The unequal sharing of Covid vaccines globally is likely to lead to more variants like Omicron emerging, the international affairs thinktank Chatham House is warning.
“The emergence of a new Covid-19 variant with all its myriad mutations – on this occasion from South Africa – is not unexpected,” said Dr Osman Dar, the project director of Chatham House’s One Health Project and a specialist in public health and the control of communicable diseases.
What it highlights are the continuing and fundamental risks to everyone associated with not seriously addressing the inequalities still at play globally in the fight against disease and poor health.
Mutations will continue to surface, as will in all likelihood other infectious viruses with pandemic potential. This latest variant – rapidly detected thanks to South Africa’s relatively advanced genomic sequencing capability and willingness to engage with international partners and collaborating agencies – has for South Africa resulted in a series of travel bans restricting their citizens and impediments to international trade.
African states will pay the price of travel bans which are implemented to try to contain the spread of Omicron, while drug companies will benefit from the search for modified vaccines, he added.
Movement restrictions, including international travel bans do clearly slow and limit the spread of infectious disease, and as is the case is with the current pandemic, allow countries the time and breathing space to prepare medical countermeasures as well as adapt strategies to control local outbreaks.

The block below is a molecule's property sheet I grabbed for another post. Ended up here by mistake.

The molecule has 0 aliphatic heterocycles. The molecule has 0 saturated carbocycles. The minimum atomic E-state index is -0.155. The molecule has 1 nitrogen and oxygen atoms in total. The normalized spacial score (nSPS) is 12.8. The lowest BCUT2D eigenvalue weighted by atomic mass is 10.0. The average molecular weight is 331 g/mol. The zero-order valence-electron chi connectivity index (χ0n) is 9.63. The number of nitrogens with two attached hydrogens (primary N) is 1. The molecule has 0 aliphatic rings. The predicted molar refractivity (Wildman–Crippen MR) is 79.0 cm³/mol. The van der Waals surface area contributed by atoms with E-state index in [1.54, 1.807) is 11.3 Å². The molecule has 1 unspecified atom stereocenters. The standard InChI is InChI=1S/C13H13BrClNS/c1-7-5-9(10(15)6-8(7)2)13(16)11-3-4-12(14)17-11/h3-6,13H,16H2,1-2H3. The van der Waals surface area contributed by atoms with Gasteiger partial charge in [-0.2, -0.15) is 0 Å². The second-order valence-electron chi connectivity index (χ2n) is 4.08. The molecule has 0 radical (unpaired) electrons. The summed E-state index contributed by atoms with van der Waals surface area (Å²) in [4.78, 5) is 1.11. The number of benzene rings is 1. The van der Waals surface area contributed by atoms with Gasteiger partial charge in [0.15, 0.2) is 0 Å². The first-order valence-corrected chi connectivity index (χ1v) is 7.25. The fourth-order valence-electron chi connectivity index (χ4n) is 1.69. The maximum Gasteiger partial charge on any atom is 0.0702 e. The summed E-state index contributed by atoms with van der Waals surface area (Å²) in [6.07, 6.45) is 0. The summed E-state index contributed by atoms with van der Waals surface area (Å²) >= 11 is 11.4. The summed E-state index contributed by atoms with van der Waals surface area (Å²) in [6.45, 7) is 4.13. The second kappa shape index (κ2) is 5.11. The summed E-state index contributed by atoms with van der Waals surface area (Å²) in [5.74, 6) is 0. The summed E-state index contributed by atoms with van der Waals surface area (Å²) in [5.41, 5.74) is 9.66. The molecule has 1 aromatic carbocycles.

While for drug and vaccine manufacturers, largely based in the global north, it represents the firing of a start-gun in the next race for market share and profit as they test whether their currently licensed IP-protected vaccines will be effective and whether or not a new, modified vaccine is necessary.
So in effect, a low/middle income nation – along with the continent it sits in – is economically penalised, socially ostracised and socio-politically stigmatised for demonstrating global solidarity and doing the right thing through their timely reporting and sharing of the variant’s genetic data. Meanwhile, a small group of hugely wealthy pharmaceutical companies find new opportunities to generate exorbitant profits as fear starts to once again grip politicians and the wider public.
What’s necessary, therefore, to limit the negative socioeconomic impacts of these restrictive measures on trade and travel, is to have a sufficiently resourced global regime in place. This should support countries reporting new variants through the significant financial and social hardships that then ensue – a disaster or pandemic fund specifically engineered around the impacts of trade and travel restrictions.